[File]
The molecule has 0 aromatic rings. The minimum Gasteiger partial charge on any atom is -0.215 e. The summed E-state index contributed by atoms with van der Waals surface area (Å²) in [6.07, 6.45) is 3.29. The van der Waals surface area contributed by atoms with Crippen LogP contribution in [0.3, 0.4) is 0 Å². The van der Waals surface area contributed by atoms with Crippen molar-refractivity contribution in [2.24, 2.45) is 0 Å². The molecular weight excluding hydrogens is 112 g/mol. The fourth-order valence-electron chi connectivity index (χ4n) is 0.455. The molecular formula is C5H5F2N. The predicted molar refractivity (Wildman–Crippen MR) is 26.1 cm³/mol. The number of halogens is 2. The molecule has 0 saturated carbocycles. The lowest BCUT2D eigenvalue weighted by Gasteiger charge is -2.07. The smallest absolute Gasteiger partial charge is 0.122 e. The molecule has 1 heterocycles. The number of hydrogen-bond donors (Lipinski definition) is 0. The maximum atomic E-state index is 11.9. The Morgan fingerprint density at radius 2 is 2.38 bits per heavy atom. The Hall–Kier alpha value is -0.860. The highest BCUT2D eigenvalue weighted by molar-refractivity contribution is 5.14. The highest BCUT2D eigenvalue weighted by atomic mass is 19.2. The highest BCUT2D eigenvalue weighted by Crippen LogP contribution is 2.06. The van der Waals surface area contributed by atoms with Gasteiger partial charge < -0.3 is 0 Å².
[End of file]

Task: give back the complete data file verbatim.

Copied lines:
The molecule has 0 aromatic rings. The minimum Gasteiger partial charge on any atom is -0.215 e. The summed E-state index contributed by atoms with van der Waals surface area (Å²) in [6.07, 6.45) is 3.29. The van der Waals surface area contributed by atoms with Crippen LogP contribution in [0.3, 0.4) is 0 Å². The van der Waals surface area contributed by atoms with Crippen molar-refractivity contribution in [2.24, 2.45) is 0 Å². The molecular weight excluding hydrogens is 112 g/mol. The fourth-order valence-electron chi connectivity index (χ4n) is 0.455. The molecular formula is C5H5F2N. The predicted molar refractivity (Wildman–Crippen MR) is 26.1 cm³/mol. The number of halogens is 2. The molecule has 0 saturated carbocycles. The lowest BCUT2D eigenvalue weighted by Gasteiger charge is -2.07. The smallest absolute Gasteiger partial charge is 0.122 e. The molecule has 1 heterocycles. The number of hydrogen-bond donors (Lipinski definition) is 0. The maximum atomic E-state index is 11.9. The Morgan fingerprint density at radius 2 is 2.38 bits per heavy atom. The Hall–Kier alpha value is -0.860. The highest BCUT2D eigenvalue weighted by molar-refractivity contribution is 5.14. The highest BCUT2D eigenvalue weighted by atomic mass is 19.2. The highest BCUT2D eigenvalue weighted by Crippen LogP contribution is 2.06. The van der Waals surface area contributed by atoms with Gasteiger partial charge < -0.3 is 0 Å².